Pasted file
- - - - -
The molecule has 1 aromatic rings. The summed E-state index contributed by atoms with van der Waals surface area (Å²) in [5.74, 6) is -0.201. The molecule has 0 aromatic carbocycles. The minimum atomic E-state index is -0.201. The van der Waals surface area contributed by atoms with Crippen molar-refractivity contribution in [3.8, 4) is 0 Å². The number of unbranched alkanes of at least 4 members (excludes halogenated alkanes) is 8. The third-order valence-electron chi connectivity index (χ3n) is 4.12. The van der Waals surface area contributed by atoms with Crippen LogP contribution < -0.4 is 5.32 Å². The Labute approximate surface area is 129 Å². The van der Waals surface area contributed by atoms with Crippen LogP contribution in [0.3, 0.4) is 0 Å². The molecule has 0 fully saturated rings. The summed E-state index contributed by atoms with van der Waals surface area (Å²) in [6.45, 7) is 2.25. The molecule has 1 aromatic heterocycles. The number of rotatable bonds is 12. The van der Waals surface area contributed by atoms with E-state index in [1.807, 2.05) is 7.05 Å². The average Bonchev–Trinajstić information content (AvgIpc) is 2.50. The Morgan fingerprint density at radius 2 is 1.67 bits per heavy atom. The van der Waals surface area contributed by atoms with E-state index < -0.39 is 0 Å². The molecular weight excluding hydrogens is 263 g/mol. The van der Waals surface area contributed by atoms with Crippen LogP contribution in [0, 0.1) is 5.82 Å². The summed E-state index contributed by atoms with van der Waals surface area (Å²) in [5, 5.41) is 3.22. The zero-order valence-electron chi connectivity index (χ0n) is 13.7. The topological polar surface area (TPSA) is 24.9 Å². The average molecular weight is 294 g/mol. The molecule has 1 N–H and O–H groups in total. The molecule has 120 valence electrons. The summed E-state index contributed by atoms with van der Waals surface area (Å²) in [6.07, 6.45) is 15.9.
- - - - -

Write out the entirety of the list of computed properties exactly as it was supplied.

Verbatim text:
The molecule has 1 aromatic rings. The summed E-state index contributed by atoms with van der Waals surface area (Å²) in [5.74, 6) is -0.201. The molecule has 0 aromatic carbocycles. The minimum atomic E-state index is -0.201. The van der Waals surface area contributed by atoms with Crippen molar-refractivity contribution in [3.8, 4) is 0 Å². The number of unbranched alkanes of at least 4 members (excludes halogenated alkanes) is 8. The third-order valence-electron chi connectivity index (χ3n) is 4.12. The van der Waals surface area contributed by atoms with Crippen LogP contribution < -0.4 is 5.32 Å². The Labute approximate surface area is 129 Å². The van der Waals surface area contributed by atoms with Crippen LogP contribution in [0.3, 0.4) is 0 Å². The molecule has 0 fully saturated rings. The summed E-state index contributed by atoms with van der Waals surface area (Å²) in [6.45, 7) is 2.25. The molecule has 1 aromatic heterocycles. The number of rotatable bonds is 12. The van der Waals surface area contributed by atoms with E-state index in [1.807, 2.05) is 7.05 Å². The average Bonchev–Trinajstić information content (AvgIpc) is 2.50. The Morgan fingerprint density at radius 2 is 1.67 bits per heavy atom. The van der Waals surface area contributed by atoms with E-state index < -0.39 is 0 Å². The molecular weight excluding hydrogens is 263 g/mol. The van der Waals surface area contributed by atoms with Crippen LogP contribution in [0, 0.1) is 5.82 Å². The summed E-state index contributed by atoms with van der Waals surface area (Å²) in [5, 5.41) is 3.22. The zero-order valence-electron chi connectivity index (χ0n) is 13.7. The topological polar surface area (TPSA) is 24.9 Å². The average molecular weight is 294 g/mol. The molecule has 1 N–H and O–H groups in total. The molecule has 120 valence electrons. The summed E-state index contributed by atoms with van der Waals surface area (Å²) in [6.07, 6.45) is 15.9.